It's called safety orange for a reason. The international warning symbol for bad, dangerous, all that is wrong with this cursed world, the color that makes mesh vests a smashing fashion statement, is something with which I'm familiar. My father is a safety engineer. A lifetime of his influence has made me a cautious man -- except when it comes to food. In the arena of eats, I'm apt to throw that attribute to the wind and munch.
On a visit to Oak Cliff, I should have high-tailed in the opposite direction when I noticed the word TACO written in the aforementioned color. Instead, I marched valiantly into the bodega with the street-side to-go window, my reservations restrained by the misguided belief that the more divey the establishment, the better the taco. This is a belief held by many taco lovers, among them many of my friends.
Seven Mart is one such example. Sad men grasping poorly hidden tallboys within wrinkled brown paper bags fed coinage into the video slot machines atop an adhesive floor. The linoleum counter at which I ordered and consumed the tacos was cracked and chipped and could have used some bleach. These things did not make for a superlative experience.
Four dollars later, a plate of tacos -- a pile of sautéed onions and one roasted jalapeno at its center -- was before me.The sautéed onions left a metallic aftertaste that lasted longer than my patronage at Seven Mart. The unctuous yellow corn tortillas wrapped around the meat peeled with each new handling. Each bite became more of a struggle, and made me question if I could stomach another. The pastor was dry and in need of the red and green salsa from slimy squirt bottles. The gelatinous chicharrón was a mess that prevented further exploration of the soft rind. Thankfully, I had sampled it before others.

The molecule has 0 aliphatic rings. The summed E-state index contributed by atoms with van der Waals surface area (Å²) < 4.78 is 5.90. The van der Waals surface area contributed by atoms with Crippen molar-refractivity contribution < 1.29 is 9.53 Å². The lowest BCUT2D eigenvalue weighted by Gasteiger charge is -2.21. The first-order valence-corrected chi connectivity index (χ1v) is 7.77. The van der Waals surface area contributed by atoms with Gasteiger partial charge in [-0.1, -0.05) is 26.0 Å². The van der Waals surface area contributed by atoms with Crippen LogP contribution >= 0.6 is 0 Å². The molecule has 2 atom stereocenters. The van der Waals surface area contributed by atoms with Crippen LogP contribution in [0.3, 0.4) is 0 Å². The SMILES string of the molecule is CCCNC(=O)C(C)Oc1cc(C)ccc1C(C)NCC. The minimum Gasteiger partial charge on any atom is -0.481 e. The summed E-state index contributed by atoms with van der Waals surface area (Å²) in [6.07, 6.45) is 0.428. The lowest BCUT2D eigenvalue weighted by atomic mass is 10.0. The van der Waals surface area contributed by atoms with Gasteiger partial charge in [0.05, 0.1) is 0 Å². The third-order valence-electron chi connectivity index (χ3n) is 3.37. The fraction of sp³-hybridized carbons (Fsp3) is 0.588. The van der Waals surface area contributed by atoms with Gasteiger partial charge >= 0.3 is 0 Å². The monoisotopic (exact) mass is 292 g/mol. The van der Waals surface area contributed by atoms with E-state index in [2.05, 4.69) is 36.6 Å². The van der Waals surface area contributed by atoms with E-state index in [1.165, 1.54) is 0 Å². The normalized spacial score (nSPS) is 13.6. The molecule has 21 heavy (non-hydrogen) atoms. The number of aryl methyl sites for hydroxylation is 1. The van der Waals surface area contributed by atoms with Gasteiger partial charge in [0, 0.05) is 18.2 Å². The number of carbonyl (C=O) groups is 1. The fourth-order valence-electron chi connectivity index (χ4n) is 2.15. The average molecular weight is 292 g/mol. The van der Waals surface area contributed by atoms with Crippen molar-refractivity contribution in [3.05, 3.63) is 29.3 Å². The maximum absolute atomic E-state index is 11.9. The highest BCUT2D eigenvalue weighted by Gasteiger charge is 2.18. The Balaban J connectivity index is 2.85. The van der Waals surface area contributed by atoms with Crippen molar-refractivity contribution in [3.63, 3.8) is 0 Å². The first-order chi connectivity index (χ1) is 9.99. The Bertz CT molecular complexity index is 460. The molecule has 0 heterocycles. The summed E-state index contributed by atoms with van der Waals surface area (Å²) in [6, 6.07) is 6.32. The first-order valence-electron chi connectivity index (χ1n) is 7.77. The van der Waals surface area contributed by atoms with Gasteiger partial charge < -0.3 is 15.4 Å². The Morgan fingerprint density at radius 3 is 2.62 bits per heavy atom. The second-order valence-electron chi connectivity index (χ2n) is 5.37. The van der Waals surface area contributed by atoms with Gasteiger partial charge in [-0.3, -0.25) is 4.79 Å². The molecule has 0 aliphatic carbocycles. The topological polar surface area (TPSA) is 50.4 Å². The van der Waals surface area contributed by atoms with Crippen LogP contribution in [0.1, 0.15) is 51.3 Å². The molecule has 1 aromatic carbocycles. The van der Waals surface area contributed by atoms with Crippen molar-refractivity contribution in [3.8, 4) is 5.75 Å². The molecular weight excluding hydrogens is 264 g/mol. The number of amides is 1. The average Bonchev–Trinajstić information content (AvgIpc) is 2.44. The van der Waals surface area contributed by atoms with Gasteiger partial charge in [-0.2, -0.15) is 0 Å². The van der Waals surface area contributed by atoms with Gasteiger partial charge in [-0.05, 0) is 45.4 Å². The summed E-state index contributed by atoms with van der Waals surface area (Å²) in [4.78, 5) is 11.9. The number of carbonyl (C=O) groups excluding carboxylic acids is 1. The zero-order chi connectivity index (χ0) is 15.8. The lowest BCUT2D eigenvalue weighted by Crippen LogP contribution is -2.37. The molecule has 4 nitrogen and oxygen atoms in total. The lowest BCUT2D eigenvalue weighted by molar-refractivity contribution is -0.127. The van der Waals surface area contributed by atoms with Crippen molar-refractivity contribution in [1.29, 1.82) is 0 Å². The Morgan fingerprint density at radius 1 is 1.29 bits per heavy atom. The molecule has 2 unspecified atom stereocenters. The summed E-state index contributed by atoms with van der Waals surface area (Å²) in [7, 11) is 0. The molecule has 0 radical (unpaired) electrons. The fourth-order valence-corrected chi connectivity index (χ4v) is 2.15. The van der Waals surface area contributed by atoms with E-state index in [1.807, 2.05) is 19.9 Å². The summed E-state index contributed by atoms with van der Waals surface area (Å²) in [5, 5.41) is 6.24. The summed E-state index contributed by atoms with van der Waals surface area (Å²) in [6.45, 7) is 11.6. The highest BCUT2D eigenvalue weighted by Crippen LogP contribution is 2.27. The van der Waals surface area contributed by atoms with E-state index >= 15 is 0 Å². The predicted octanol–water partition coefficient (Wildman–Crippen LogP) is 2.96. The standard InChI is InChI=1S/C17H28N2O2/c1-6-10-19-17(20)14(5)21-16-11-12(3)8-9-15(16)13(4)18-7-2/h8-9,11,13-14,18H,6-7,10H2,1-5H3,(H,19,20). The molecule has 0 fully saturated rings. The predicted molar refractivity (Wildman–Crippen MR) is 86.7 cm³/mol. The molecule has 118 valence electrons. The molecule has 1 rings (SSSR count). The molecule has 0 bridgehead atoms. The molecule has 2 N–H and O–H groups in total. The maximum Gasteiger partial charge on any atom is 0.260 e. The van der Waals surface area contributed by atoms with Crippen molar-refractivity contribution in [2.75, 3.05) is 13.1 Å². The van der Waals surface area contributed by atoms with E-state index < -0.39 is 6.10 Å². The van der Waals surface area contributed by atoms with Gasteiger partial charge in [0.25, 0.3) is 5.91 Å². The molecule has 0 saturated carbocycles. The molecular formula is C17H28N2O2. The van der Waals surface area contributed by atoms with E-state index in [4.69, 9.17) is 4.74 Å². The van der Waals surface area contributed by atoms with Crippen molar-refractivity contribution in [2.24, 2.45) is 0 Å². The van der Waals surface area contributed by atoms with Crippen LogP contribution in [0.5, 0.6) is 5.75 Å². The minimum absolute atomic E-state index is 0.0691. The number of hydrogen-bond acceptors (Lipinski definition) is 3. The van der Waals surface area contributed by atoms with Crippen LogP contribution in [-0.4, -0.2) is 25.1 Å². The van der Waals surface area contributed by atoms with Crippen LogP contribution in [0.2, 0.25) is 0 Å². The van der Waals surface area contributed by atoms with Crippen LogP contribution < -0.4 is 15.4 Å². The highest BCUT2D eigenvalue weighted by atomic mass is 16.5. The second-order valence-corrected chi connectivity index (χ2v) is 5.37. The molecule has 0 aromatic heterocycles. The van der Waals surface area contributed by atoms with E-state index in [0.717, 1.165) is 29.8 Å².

The fajita was a bag of salt in the form of muscle tissue. A shame, as the Tex-Mex-style of beef can be prized, blue-ribbon vittles worthy of praise from the most ardent sentinel of south-of-the-border authenticity. The carnitas taco was passable enough to justify my visit to Seven Mart but not good enough to justify the two-hour round-trip by public transportation. This taco too was devoid of moisture, but at least it had an appropriate amount of seasoning.
On my walk to the taquería within the bodega, I passed other taquerías praised by many in Dallas. Am I sorry that I waved them off as popular hotspots unsuitable for review in this series? No. I'll visit them -- eventually -- but for now am content in knowing that Seven Mart is to be avoided.
Seven Mart Food Stores 501 W. Davis Street 214- 941-7103
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